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naves

naves Sentence Examples

  • The exterior of the choir, with its four radiating chapels, its jutting cornices supported by modillions and columns with carved capitals, and its mosaic decoration of black and white stones, is the most interesting part of the exterior The rest of the church comprises a narthex surmounted by a tower, three naves and a transept, over which rises another tower.

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  • Another interesting building is the Gothic chapel of Notre-Dame, with three naves, rebuilt by Louis XI., standing close to a medieval bridge over the Sienne.

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  • It has two naves parallel, originally for the use of the nuns and the parishioners respectively.

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  • Its general plan is that of a Greek cross, with two great naves and three aisles, twenty side-chapels and a magnificent high altar supported by marble columns and surrounded by a tumbago balustrade with sixty-two tumbago statues carrying elaborate candelabra made from a rich alloy of gold, silver and copper.

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  • As an order of regular clergy, holding a middle position between monks and secular canons, almost resembling a community of parish priests living under rule, they adopted naves of great length to accommodate large congregations.

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  • It is true that at all times churches have been put to secular uses; in periods of unrest, as among the Nestorian Christians now, they were sometimes built to serve at need as fortresses; their towers were used for beacons, their naves for meetings on secular affairs.

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  • oblong, having a single row of columns dividing the length into two naves and terminating to the west in a semicircular apse.

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  • of Halstead is Little Maplestead, where the church is the latest in date of the four churches with round naves extant in England, being perhaps of 12th-century foundation, but showing early Decorated work in the main.

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  • The façade is fine, and the interior, divided into three naves by columns, with galleries over the aisles, has fortunately not been restored; the vaulting of the crypt has, however, been covered with modern stucco.

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  • The church of St Mary is a fine Gothic structure of the 13th century with five naves and a lofty spire.

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  • The exterior of the choir, with its four radiating chapels, its jutting cornices supported by modillions and columns with carved capitals, and its mosaic decoration of black and white stones, is the most interesting part of the exterior The rest of the church comprises a narthex surmounted by a tower, three naves and a transept, over which rises another tower.

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  • His "epic canto" on the destruction of his ships by Cortes (Las Naves de Cortes destruidas) failed to win a prize offered by the Academy in 1777, and was published posthumously (1785).

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  • Another interesting building is the Gothic chapel of Notre-Dame, with three naves, rebuilt by Louis XI., standing close to a medieval bridge over the Vienne.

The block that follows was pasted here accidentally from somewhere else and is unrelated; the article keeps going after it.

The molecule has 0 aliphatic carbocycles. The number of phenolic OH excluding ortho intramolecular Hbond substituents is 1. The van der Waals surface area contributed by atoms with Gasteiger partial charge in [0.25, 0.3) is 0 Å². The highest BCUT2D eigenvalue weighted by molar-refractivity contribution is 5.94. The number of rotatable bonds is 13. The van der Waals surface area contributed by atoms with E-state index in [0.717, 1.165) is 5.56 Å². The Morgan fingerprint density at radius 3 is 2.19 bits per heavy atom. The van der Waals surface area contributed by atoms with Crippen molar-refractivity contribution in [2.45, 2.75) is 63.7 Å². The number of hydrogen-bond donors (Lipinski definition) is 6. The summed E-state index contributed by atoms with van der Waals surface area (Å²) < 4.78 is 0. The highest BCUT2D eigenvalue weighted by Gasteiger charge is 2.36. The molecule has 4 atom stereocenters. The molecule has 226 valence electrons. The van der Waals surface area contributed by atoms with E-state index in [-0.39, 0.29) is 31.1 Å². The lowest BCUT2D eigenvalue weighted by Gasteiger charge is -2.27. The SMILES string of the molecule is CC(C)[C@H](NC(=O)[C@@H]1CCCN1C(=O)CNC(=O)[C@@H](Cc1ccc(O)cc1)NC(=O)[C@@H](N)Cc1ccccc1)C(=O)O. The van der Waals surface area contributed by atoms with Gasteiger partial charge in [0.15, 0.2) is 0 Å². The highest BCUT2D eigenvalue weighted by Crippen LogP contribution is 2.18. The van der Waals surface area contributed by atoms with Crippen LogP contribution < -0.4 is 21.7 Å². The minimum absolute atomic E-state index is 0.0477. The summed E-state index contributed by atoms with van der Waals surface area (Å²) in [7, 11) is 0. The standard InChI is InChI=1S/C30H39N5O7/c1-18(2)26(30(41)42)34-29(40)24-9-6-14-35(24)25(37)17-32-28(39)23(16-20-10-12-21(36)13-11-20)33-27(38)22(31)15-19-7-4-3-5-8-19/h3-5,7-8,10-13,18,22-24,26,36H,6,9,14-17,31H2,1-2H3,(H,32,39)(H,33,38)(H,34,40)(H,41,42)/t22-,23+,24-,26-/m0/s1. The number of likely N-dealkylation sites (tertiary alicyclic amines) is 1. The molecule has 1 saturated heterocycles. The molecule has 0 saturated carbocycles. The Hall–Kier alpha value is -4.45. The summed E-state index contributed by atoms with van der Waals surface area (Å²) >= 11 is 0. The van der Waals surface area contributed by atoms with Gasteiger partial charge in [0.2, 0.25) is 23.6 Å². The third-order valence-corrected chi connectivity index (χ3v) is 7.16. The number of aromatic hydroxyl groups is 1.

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  • It has two naves parallel, originally for the use of the nuns and the parishioners respectively.

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  • The plan consists of three naves, short transepts and a small choir, without ambulatory, terminating in three apses.

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  • Its general plan is that of a Greek cross, with two great naves and three aisles, twenty side-chapels and a magnificent high altar supported by marble columns and surrounded by a tumbago balustrade with sixty-two tumbago statues carrying elaborate candelabra made from a rich alloy of gold, silver and copper.

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  • As an order of regular clergy, holding a middle position between monks and secular canons, almost resembling a community of parish priests living under rule, they adopted naves of great length to accommodate large congregations.

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    0
  • It is true that at all times churches have been put to secular uses; in periods of unrest, as among the Nestorian Christians now, they were sometimes built to serve at need as fortresses; their towers were used for beacons, their naves for meetings on secular affairs.

    0
    0
  • oblong, having a single row of columns dividing the length into two naves and terminating to the west in a semicircular apse.

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    0
  • of Halstead is Little Maplestead, where the church is the latest in date of the four churches with round naves extant in England, being perhaps of 12th-century foundation, but showing early Decorated work in the main.

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    0
  • The façade is fine, and the interior, divided into three naves by columns, with galleries over the aisles, has fortunately not been restored; the vaulting of the crypt has, however, been covered with modern stucco.

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  • The church of St Mary is a fine Gothic structure of the 13th century with five naves and a lofty spire.

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    0
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